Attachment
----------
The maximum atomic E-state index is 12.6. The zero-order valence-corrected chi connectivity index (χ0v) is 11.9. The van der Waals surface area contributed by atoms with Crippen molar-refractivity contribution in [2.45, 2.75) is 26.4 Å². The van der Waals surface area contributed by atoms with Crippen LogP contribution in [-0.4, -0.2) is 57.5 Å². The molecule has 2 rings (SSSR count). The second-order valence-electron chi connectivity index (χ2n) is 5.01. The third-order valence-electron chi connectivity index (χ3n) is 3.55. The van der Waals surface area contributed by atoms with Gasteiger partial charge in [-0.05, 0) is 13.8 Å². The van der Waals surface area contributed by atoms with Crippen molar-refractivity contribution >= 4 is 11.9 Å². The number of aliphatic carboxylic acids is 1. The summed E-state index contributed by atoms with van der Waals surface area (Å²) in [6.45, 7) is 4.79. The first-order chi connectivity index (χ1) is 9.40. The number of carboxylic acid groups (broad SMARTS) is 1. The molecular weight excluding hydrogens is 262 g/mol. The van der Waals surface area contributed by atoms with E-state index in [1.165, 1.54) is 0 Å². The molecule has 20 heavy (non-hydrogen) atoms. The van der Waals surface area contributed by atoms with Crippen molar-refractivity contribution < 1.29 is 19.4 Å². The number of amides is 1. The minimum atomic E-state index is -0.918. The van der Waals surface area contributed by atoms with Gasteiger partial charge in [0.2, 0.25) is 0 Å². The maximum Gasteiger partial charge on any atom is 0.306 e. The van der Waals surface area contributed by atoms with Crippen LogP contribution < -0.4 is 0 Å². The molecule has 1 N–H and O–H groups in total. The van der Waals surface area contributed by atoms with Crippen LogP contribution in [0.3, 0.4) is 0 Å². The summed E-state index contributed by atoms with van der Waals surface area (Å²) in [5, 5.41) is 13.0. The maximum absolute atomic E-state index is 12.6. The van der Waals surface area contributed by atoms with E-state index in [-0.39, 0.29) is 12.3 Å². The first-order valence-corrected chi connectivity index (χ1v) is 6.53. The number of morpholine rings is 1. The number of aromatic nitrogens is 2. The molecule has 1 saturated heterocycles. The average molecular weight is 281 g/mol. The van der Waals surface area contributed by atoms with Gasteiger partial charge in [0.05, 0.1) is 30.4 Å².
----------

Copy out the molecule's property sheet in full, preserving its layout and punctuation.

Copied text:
The maximum atomic E-state index is 12.6. The zero-order valence-corrected chi connectivity index (χ0v) is 11.9. The van der Waals surface area contributed by atoms with Crippen molar-refractivity contribution in [2.45, 2.75) is 26.4 Å². The van der Waals surface area contributed by atoms with Crippen LogP contribution in [-0.4, -0.2) is 57.5 Å². The molecule has 2 rings (SSSR count). The second-order valence-electron chi connectivity index (χ2n) is 5.01. The third-order valence-electron chi connectivity index (χ3n) is 3.55. The van der Waals surface area contributed by atoms with Gasteiger partial charge in [-0.05, 0) is 13.8 Å². The van der Waals surface area contributed by atoms with Crippen molar-refractivity contribution >= 4 is 11.9 Å². The number of aliphatic carboxylic acids is 1. The summed E-state index contributed by atoms with van der Waals surface area (Å²) in [6.45, 7) is 4.79. The first-order chi connectivity index (χ1) is 9.40. The number of carboxylic acid groups (broad SMARTS) is 1. The molecular weight excluding hydrogens is 262 g/mol. The van der Waals surface area contributed by atoms with E-state index in [1.165, 1.54) is 0 Å². The molecule has 20 heavy (non-hydrogen) atoms. The van der Waals surface area contributed by atoms with Crippen molar-refractivity contribution < 1.29 is 19.4 Å². The number of amides is 1. The minimum atomic E-state index is -0.918. The van der Waals surface area contributed by atoms with Gasteiger partial charge in [0.2, 0.25) is 0 Å². The maximum Gasteiger partial charge on any atom is 0.306 e. The van der Waals surface area contributed by atoms with Crippen LogP contribution < -0.4 is 0 Å². The molecule has 1 N–H and O–H groups in total. The van der Waals surface area contributed by atoms with Crippen LogP contribution in [0.3, 0.4) is 0 Å². The summed E-state index contributed by atoms with van der Waals surface area (Å²) in [5, 5.41) is 13.0. The maximum absolute atomic E-state index is 12.6. The van der Waals surface area contributed by atoms with E-state index in [-0.39, 0.29) is 12.3 Å². The first-order valence-corrected chi connectivity index (χ1v) is 6.53. The number of morpholine rings is 1. The number of aromatic nitrogens is 2. The molecule has 1 saturated heterocycles. The average molecular weight is 281 g/mol. The van der Waals surface area contributed by atoms with Gasteiger partial charge in [0.05, 0.1) is 30.4 Å².